Accordingly, Bishop Druitt College and the Anglican Diocese have established relevant formal policies and procedures.

All complaints of child sexual abuse and sexual misconduct are taken very seriously. If current students or parents of a current student wish to make a complaint or seek assistance they can contact one of our school's Student Protection Officers - the Director of Student Wellbeing, one of our Assistant Principals or the Principal.

Working with Children Check

A Working With Children Check clearance is a requirement for people who work or volunteer in child-related work at Bishop Druitt College. It involves a national criminal history check and a review of findings of workplace misconduct.

Wellbeing Dog

Embark on a transformative journey towards holistic wellbeing at Bishop Druitt College, marked by the introduction of our esteemed Wellbeing Dog, Barkley. This friendly Labradoodle has seamlessly integrated into our school community, emerging as a pivotal force positively influencing the mental and emotional health of students, staff, and parents alike. Operating within The Dogs Connect Program, Barkley's presence introduces a new dimension to our comprehensive school-wide wellbeing initiatives.

Barkley's role extends beyond mere companionship, actively participating in a spectrum of carefully curated wellbeing programs and activities. Grounded in scientific research affirming the therapeutic benefits of canine interaction, Barkley contributes to stress reduction, fostering a sense of calmness, and cultivating a consistently positive atmosphere within our school environment.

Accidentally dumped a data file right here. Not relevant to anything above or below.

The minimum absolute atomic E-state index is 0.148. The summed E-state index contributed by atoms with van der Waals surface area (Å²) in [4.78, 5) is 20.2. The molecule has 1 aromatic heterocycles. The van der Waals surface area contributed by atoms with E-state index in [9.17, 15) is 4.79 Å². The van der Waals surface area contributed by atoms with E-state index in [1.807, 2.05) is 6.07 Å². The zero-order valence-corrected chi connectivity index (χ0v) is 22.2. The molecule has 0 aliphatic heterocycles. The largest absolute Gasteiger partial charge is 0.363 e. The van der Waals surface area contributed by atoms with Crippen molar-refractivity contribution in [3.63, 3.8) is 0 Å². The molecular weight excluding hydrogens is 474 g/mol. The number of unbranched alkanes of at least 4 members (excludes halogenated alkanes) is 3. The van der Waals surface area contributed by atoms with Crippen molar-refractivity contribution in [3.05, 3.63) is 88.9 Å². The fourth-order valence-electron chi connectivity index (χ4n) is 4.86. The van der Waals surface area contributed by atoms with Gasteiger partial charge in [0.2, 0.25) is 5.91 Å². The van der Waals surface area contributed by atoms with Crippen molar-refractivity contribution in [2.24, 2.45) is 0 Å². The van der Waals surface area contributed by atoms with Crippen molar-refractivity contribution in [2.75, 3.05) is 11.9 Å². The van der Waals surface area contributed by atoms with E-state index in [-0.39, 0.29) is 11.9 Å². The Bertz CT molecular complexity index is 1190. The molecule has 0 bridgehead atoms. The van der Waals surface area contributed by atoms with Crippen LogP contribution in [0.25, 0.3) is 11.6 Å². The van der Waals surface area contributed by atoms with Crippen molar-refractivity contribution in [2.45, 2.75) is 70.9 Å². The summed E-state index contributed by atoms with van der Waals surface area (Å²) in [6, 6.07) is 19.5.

With a comforting paw and a perpetually wagging tail, Barkley stands as a steadfast companion, providing emotional support and enhancing the overall wellbeing experience for our school community.

Counselling Services

The Wellbeing Centre provides a range of services and programs aimed at supporting students and their families in both the primary and secondary schools. Services offered by the centre include:

Individual Counselling

If you are going through a tough time and are struggling to deal with something that has happened in your life, talking to a professional whose job it is to listen and facilitate positive change can make a difficult situation more manageable.

Family Counselling

If your problems are more related to your family situation, then counselling that involves other members of your family with a focus on hearing and understanding each other better can be helpful.

Parental Consultation

Many parents struggle to always know what is the best way to support their child. Sometimes being able to talk it through with an independent person can help bring clarity and understanding to a particular issue or situation.

Advocacy and Referral

If you have a specific issue that could be better dealt with by a specialist in the community then we can support you in finding the right service for you. For example: mental health, legal or sexual health services, etc.

Group Work Programs

Throughout the school year we run a number of specific issue-based programs where students are often invited to attend. These programs address issues such as grief and loss, self-esteem, and relationships and bullying, and they provide an opportunity to explore a particular topic in a range of creative ways often using art as the primary medium.

Who We Are
Referral Process

Referrals can be made via your class teacher or your year coordinator. You can also come to the Wellbeing Centre and make a time to talk with someone. Parents can also contact any of the counsellors by phoning the school.